Onboarding new employees has adapted to the remote work model. Many companies are preparing for online orientation programs and provisioning employees at home with the needed equipment. New employees may find it more challenging to assimilate to a new company remotely. Consider increasing your efforts to connect with new employees to ensure they are engaged and able to become productive quickly.
3. Leverage technology solutions
Necessity is the mother of invention, according to Plato. These unprecedented times have driven many companies to embrace a variety of technologies that most experts believe will forever change the way we work. These include a host of technology solutions to hire differently and often better.
Video communication tools have become commonplace. If you aren’t using an online communication platform like Zoom, Google Hangouts or Skype, you should be. Video interviewing is now a standard part of the hiring process for many companies located in states that are in lockdown. Candidates should sharpen their video interviewing skills, and hiring managers need to get comfortable with this format. Consider hosting mock video interviews to let your hiring managers practice and ensure their technology and interviewing methods are up to date.
If your organization has yet to implement an applicant tracking system, now is the time. There are several free solutions that small businesses can implement that are easy and quite feature-rich given the cost. Checkout iKrut or SmartStart as examples. An applicant tracking system is essential for communication and feedback, especially with a distributed or remote workforce.
Online assessments are also interesting options. These online tests or questionnaires can help determine proficiency in various skills (e.g., technical, clinical and other subject matter expertise), as well as work style evaluations to help determine culture fit, which are particularly helpful when candidates are limited in their in-person and on-site interactions.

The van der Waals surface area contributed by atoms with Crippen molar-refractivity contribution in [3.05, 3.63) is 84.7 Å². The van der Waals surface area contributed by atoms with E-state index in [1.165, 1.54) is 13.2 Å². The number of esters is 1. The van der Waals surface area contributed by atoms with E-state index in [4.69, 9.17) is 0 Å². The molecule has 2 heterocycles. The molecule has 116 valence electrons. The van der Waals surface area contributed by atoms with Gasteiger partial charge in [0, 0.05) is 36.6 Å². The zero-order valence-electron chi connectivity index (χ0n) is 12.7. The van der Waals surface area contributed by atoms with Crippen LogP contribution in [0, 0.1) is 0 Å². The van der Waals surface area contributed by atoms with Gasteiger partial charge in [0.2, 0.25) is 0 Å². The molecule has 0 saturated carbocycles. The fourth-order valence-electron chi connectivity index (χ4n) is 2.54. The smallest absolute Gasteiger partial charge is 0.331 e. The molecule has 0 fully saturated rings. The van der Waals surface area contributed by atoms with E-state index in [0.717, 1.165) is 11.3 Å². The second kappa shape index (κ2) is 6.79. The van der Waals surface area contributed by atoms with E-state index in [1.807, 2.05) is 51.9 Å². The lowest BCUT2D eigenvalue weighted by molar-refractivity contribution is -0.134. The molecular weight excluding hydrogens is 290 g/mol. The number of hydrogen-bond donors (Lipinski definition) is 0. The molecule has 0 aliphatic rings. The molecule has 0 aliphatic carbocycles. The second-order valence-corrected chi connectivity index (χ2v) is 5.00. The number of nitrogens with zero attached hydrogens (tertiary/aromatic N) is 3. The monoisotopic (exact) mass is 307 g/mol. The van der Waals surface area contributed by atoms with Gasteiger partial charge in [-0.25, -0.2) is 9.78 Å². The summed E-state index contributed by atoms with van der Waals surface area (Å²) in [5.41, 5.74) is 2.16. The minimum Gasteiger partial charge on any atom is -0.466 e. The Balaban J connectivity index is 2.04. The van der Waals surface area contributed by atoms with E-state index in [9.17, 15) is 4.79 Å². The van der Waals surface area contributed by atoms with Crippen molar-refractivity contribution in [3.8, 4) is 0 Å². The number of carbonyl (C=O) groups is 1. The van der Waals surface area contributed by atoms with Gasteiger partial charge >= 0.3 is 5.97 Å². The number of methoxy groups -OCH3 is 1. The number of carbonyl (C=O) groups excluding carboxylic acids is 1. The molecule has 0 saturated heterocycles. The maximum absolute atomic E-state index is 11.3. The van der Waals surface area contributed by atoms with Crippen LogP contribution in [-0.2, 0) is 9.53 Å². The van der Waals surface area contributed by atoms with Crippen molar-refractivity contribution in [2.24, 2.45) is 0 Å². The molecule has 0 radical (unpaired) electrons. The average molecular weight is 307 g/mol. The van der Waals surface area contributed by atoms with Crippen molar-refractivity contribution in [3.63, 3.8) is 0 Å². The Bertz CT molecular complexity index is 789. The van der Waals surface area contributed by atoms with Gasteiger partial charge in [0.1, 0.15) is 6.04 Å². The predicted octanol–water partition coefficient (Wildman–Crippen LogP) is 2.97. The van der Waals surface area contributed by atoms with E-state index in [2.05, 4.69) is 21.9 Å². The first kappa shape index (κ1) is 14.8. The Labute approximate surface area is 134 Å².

4. Be optimistic and (ethically) opportunistic
During these difficult times, it is tempting to give in to negativity and wait for the next piece of bad news. Sometimes the leader-in-chief also has to be the encourager-in-chief. This is not cockeyed optimism. There is historical data that reminds us that the market has always rebounded and there are business advantages to be had when it does. What seemed like a dire situation in 2008 led to a long period of economic growth once the Great Recession ended.
When it comes to hiring, there are ethical business opportunities to capitalize on. With a larger pool of potential workers, companies can recruit and hire employees with key skills and talents that they might not otherwise be able to attract. Industries that have not always been considered the most glamorous can showcase their stability and attract a higher quality worker that might have not been previously interested.
As we navigate the uncharted territory of a global pandemic, there will be times that require a pause on hiring and, unfortunately, times that require a cut to the workforce. But there will also be times that require attracting and onboarding new employees. Companies that are able to adapt their processes and engage great talent will go on to survive today and thrive in the future.
Kate Kjeell is president of TalentWell, a recruiting firm that specializes in helping small and midsized businesses thrive by finding and hiring the right people. The firm’s approach can be described in three words: find, fit, flourish. She can be reached at firstname.lastname@example.org.